KEY POINTS

  • The Affordable Care Act will go before the Supreme Court Nov. 10, which would have a 6-3 conservative edge if Amy Coney Barrett is confirmed
  • Ted Cruz, R-Texas, said that "100 out of 100 senators agree we're going to protect preexisting conditions"
  • Donald Trump signed an executive order purported to do so, but experts say it does little in practice

Donald Trump and congressional Republicans are scrambling to reassure voters that they would not dismantle popular protections for patients with preexisting conditions as the Supreme Court prepares to hear arguments against the Affordable Care Act. With only an executive order in place and no congressional bill in sight, however, experts say their actions amount to little more than campaign promises. 

Ted Cruz, R-Texas, took to the airwaves Monday to tell CNBC that even if the ACA is  struck down following the oral arguments beginning Nov. 10, Senate Republicans will preserve its protections for patients with preexisting conditions.

“Every Republican agrees we're going to protect preexisting conditions,” he said. “What [Democrats] are talking about is what they think politically resonates. But 100 out of 100 senators agree we're going to protect preexisting conditions.”

He also went on offense, shifting the topic to free speech and religious liberty.

“The Democrats don’t want to talk about the radical left-wing positions of their justices, restricting free speech, taking away your rights … trying to limit religious liberty, trying to take away your right to live according to your faith and your conscience,” he said.

Cruz did not elaborate on how precisely his opponents were attempting to do that.

Trump signed an executive order Thursday purportedly preserving the ACA’s protections should it be struck down. It reads:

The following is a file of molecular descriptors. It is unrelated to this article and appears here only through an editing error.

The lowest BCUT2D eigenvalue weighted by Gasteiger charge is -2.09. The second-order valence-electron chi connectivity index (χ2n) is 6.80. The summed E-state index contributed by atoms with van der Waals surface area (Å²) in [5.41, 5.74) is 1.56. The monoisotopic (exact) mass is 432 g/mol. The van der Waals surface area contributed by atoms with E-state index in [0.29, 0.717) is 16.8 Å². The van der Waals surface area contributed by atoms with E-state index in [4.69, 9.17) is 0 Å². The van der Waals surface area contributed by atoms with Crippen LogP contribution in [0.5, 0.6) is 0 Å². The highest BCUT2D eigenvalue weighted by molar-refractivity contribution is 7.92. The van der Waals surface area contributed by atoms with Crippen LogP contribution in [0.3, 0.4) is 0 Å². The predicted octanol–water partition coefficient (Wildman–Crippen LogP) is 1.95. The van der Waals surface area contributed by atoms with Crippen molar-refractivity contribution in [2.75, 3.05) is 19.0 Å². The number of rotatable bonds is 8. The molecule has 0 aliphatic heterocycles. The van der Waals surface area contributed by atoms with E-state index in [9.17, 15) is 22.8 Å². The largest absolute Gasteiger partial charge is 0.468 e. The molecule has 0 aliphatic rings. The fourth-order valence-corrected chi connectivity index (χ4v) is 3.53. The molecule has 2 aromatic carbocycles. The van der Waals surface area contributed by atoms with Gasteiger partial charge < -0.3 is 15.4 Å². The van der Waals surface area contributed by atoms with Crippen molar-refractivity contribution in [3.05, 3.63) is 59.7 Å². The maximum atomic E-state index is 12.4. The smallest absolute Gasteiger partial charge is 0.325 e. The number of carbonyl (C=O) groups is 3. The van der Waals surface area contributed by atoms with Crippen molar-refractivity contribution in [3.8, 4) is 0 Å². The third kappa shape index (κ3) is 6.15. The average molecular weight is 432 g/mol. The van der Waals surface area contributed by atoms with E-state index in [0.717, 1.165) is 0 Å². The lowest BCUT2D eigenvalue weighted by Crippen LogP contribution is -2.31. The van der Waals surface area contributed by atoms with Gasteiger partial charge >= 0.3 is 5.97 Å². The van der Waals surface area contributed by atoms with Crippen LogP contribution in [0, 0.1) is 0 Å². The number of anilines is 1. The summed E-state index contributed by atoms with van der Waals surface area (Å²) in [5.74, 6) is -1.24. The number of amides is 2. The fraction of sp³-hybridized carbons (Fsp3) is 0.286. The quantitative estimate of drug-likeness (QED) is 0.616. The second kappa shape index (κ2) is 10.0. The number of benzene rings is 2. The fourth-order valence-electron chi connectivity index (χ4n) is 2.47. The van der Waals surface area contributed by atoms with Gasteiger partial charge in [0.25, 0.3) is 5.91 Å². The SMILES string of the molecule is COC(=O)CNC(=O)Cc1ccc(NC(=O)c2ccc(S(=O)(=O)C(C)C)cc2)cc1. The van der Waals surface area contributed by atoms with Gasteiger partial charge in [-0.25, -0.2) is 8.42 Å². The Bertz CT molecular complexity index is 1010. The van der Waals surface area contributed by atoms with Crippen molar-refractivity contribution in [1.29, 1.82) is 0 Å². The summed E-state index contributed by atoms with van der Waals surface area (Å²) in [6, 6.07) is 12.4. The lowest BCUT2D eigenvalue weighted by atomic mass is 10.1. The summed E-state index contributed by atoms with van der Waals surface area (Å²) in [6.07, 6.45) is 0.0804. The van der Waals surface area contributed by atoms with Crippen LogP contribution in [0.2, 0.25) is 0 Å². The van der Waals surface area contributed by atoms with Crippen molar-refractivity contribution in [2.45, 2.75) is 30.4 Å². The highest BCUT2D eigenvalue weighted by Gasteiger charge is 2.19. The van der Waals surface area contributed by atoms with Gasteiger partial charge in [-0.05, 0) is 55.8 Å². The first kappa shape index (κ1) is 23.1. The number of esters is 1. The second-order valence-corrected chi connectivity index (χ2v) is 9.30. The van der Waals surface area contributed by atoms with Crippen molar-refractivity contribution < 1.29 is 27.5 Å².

“It has been and will continue to be the policy of the United States to give Americans seeking healthcare more choice, lower costs, and better care and to ensure that Americans with pre-existing conditions can obtain the insurance of their choice at affordable rates.”

Experts, however, say that this amounts to little more than a statement of intent that a policy should be made. Allison Hoffman, a professor of law with the University of Pennsylvania, told Politifact and KHN that executive orders can’t compare to a congressional mandate.

“The language itself guarantees nothing near the protections in the Affordable Care Act, and such sweeping protections are only possible by congressional action, not regulation,” she said.

The proceedings are even more fraught because arguments would begin after the November presidential election, a time by which Trump has said he wants to confirm Amy Coney Barrett to the court. Barrett was chosen to fill the late Ruth Bader Ginsburg’s seat in part because of her strong stance against the ACA. Her presence on the court would give the conservative wing a 6-to-3 advantage.

Trump has repeatedly said that he would protect patients with preexisting conditions and that he has a health care plan ready to go. He said as much in a recent town hall but was fact-checked by the moderator.